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Peter Rabbit 2 Poster.jpeg

Review: 'Peter Rabbit 2: The Runaway' Delivers A Rollicking Romp, But...

By Kristy Puchko | Film | June 10, 2021 |

By Kristy Puchko | Film | June 10, 2021 |


Peter Rabbit 2 Poster.jpeg

Three years ago, I was astonished to report that—despite a truly off-putting marketing campaign—Will Gluck’s plucky take on Peter Rabbit was downright delightful. The rascally rabbits from Beatrix Potter’s children’s books were re-imagined with verve and paired with a quirky rom-com more tempting than a farmer’s garden. Gluck had successfully brought the wit and whimsy he’d made his signature with Easy A and Friends With Benefits and integrated it into a hijinks-heavy adventure that kids would cheer. Can he recapture this lightning in a bottle with Peter Rabbit 2: The Runaway? No. But he sure does try.

This jaunty sequel begins at the wedding of beatific painter Bea (Rose Byrne) and frantic farmer Thomas McGregor (Domhnall Gleeson). The tensions between Peter Rabbit (voiced by James Corden) and McGregor have softened, as the latter is essentially the former’s adoptive stepdad. However, new challenges present themselves as Peter feels he’s misunderstood, not only doubted at every turn by Thomas but also marketed as a “Bad Seed” by an opportunistic book publisher (David Oyelowo). Bea and the bunny family are so caught up in the fame the book brings that they don’t even notice when Peter runs away.

Determined to act out, the titular rabbit soon teams up with a gang of strays made up of a monologuing mouse, a sneering pair of alley cats, and a harried hare named Barnabas (Lennie James), who says he knew Peter’s dad back in the day. To them, Peter’s mischief-making is a skill perfect for their schemes. To Peter, they give the validation he desperately craves. But things get complicated when Peter pressures his cousin Benjamin (Colin Moody), and sisters Flopsy, Mopsy, and Cottontail (Margot Robbie, Elizabeth Debecki, and Daisy Ridley Aimee Horne) into the grandest Farmer’s Market heist ever conceived. Meanwhile, the newlyweds quibble over what the focus of their life together should be: having human babies? Or compromising Bea’s artistic vision to become filthy stinkin’ rich?

Within all this, Gluck and co-writer Patrick Burleigh manage to work in callbacks to bits that were quite fun the first time ‘round. Cottontail is a hyper-active daredevil, this time fueled by a jelly-bean-induced sugar high. The anxiety-ridden rooster is back, screaming with new fears and conspiracies. And Gleeson’s gawky hero is once more tossed about like a chew toy. To his credit, he is totally game, turning a frolic into a laugh-out-loud prat-fall that spins from practical stunt to CGI-enhanced insanity. Kids might well relish more of the same, especially when it comes to Corden giddily leaning into a voice performance that’s not just obnoxious, but proudly so. Really. It’s repeatedly noted his “polarizing” voice is “annoying,” then played as a joke on the level of “I’m not touching you. I’m not touching you. I’m NOT TOUCHING YOU.”

Unfortunately, the balance between adult sensibility and childlike wackiness is lost here, as McGregor and Peter are pushed along different paths for much of the film. The animal hijinks are the focus, which makes sense for a kids’ movie. Still, it means the rom-com chemistry that made the first film such a surprising thrill is short-changed. There are some familiar—and welcomed sparks—in a kooky couple’s fight, but little else is given to Rose Byrne other than to cluck and drop jaw at news, for better or for worse. Gleeson fares better, digging into the daffiness whether he’s scolding a rabbit like a bratty toddler or getting caught up in the dreamy eyes of David Oyelowo. (Farmer McGregor is officially bi now. Happy Pride!)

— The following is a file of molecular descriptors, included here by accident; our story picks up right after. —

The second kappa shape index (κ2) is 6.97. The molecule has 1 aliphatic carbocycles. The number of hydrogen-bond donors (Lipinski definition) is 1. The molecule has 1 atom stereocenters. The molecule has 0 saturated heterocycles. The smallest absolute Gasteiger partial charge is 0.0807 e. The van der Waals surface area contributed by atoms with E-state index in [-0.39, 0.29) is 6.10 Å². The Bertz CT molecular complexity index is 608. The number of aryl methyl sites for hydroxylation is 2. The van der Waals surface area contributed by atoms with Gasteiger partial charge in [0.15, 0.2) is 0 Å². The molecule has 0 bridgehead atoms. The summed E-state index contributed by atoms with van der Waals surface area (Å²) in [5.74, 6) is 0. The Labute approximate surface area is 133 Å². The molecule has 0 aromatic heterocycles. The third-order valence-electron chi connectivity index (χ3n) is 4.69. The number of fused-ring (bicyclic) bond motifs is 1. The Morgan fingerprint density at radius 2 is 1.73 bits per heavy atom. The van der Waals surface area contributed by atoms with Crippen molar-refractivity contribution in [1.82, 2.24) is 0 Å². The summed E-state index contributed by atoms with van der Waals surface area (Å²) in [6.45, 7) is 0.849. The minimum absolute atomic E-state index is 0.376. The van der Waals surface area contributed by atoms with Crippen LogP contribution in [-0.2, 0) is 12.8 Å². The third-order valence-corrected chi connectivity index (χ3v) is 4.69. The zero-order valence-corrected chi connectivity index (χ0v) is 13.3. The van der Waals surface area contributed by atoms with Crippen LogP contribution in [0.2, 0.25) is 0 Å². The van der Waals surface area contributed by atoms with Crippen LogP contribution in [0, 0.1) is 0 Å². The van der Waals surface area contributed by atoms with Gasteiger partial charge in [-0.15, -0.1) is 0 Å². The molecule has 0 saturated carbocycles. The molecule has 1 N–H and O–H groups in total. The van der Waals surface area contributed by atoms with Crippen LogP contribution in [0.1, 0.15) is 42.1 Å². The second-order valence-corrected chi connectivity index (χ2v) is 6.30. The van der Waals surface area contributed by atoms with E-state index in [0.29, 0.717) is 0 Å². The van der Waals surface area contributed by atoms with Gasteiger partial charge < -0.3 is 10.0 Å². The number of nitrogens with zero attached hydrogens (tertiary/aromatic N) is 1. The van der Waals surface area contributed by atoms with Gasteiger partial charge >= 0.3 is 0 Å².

Late in the second act, Gluck aims for meta cleverness by having a babbling board of marketing execs pitch outrageous ideas for Bea’s childrens’ books. It’s a none-too-subtle satirizing of the pressures put on creators to juice up a sequel. Bea is repulsed when these money-chasing suits suggest an action-packed finale full of boat chases, motorcycles, and skydiving. Then of course, Peter and his crew will do all this and then some. But it’s cheeky—because it’s the kind of things studio hacks might request—and Gluck gave to them—but made fun of it first! Maybe it’s a tongue-in-cheek gag. Maybe it’s a cry for help. But either way, it’s not as funny on the screen as it may have played on the page.

In short, this sequel is a wonky ride, not as scenic, smooth or satisfying as its predecessor. Still, it’s fun. Kids will cackle at the misbehaving rabbits, who are cute and silly and loud. They may relate to Peter’s frustration at being deemed “bad” even when he’s trying his best. Adults aren’t as likely to cheer. But I will say Gluck lands some superb jokes that hit nostalgia and absurdity with a marksman’s aim. To avoid spoilers, I’ll tease only that this bunny adventure might well contain the best Green Day needle-drop in cinema history.

In the end, Peter Rabbit 2: The Runaway is a jolly adventure full of hijinks and jokes. It doesn’t live up to the first film. But what sequel does?

Peter Rabbit 2: The Runaway opens in theaters on June 11.

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Kristy Puchko is the film editor of Pajiba. You can follow her on Twitter.



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